The Beautiful Puzzle
I dig Gene Wolfe, Borges, Umberto Eco, Italo Calvino, recently been enjoying some VanderMeer and Mieville. Any recommendations for where to go next for this "beautiful puzzle" kind of thing? Something that has mystery and maybe a slight labyrinthine quality, but is beautifully composed and doesn't necessarily require you to try to figure the puzzle out (maybe you can if you want to, like people try to do with Wolfe).
(source; emphasis mine)
I recognized both my literary tastes and the direction in which my own writing has developed in this post on the Print SF Reddit. The books listed in the reply to that post reinforced the sense of having discovered “my” sub-genre.
The Definition of the Beautiful Puzzle
This brand of strange is apparently a selective taste. I have noticed that the majority of readers prefer to not have to work too hard to understand how the world of a novel works. A Beautiful Puzzle novel contradicts this desire in two ways, which the Reddit poster aptly identified—the “labyrinthine quality” and “beautiful composition.”
When reading a Beautiful Puzzle, the reader is, at every juncture, expected to incorporate new details into their overall mental picture of the world of the novel. At no point can the reader lazily assume that the novel of the world will operate as ours does (hence the metaphor of the puzzle). When the average reader encounters an element of a novel that does not easily mesh with their conception of “how things are,” they presume it to be an error—an authorial slip-up. A Beautiful Puzzle reader instead assumes that they’ve been presented with a new puzzle piece and must then work to find a way to fit it into their mental picture of the novel’s world.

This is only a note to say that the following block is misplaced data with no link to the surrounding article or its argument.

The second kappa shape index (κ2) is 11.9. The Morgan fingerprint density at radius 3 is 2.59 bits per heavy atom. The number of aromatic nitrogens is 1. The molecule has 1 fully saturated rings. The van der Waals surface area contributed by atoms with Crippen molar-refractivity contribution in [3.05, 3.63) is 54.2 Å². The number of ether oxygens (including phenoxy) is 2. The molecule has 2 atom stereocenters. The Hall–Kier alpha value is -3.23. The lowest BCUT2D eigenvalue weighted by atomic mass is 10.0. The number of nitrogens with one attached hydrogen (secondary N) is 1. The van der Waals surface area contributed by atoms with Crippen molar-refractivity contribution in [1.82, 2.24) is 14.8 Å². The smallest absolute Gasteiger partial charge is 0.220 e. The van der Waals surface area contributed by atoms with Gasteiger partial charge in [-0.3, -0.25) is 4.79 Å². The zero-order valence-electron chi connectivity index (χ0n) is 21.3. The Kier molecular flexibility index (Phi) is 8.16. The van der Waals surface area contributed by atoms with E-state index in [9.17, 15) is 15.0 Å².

The other quality is beautiful composition. For evidence of the fact that many readers are averse to beautiful composition, I cite this strip of the Penny Arcade comic and its associated commentary by the author. I think the author didn’t realize, at least when he wrote that comic and its commentary, that his analysis of Miéville’s writing style is a stronger critique of himself than of his target. Beautiful composition makes a work more difficult to parse and analyze. Beautiful Puzzle readers enjoy this challenge.
Interesting also is the fact that, while the field of the Beautiful Puzzle novel has a strong affinity with SF, a Beautiful Puzzle need not be SF. Umberto Eco novels largely achieve their Beautiful Puzzle status through temporal dislocation, and Borges by disrupting the ontological status of everything present in his real, contemporary world. SF’s alterity opens up many possibilities for Beautiful Puzzle writers, but SF is not a requirement to achieve the effect of a Beautiful Puzzle.
Beautiful Puzzle SF writers (via Reddit)
J. G. Ballard
Ian M. Banks
Giorgio De Maria
M. John Harrison
Arkady and Boris Strugatsky
Catherynne M. Valente
* In bold are authors, whom I can attest have written works that fit the sub-genre. In italic are authors of whom I am skeptical of their status (because I have read their works, and I would consider them borderline).
I recently happened upon a novel called City of the Iron Fish by Simon Ings. Not only is it superb, but, based on having read just over half of it, it is most certainly a Beautiful Puzzle. The novel has had me captivated since I started it. I am shocked that both the novel and its author seem to have been overlooked by the SF community at large.
I would argue that David Mitchell also belongs on that list, by way of Cloud Atlas and The Bone Clocks.
I feel it is important to note that, while fitting into the sub-genre of Beautiful Puzzle makes a novel both complex and heavily stylized as I have argued above, these characteristics cannot be equated with a novel being good. In fact, there are books by those very authors listed above, which I would argue are bad Beautiful Puzzles. Complexity, poorly utilized, can lead to obscurantism and the death of all meaning. Stylistic flair, poorly utilized, can become an impediment to plot and theme rather than harmonize with them. The danger of writing a Beautiful Puzzle, it seems, is that the puzzle’s pieces won’t ultimately fit together. In a genre characterized by complexity, achieving that harmony can be a difficult thing.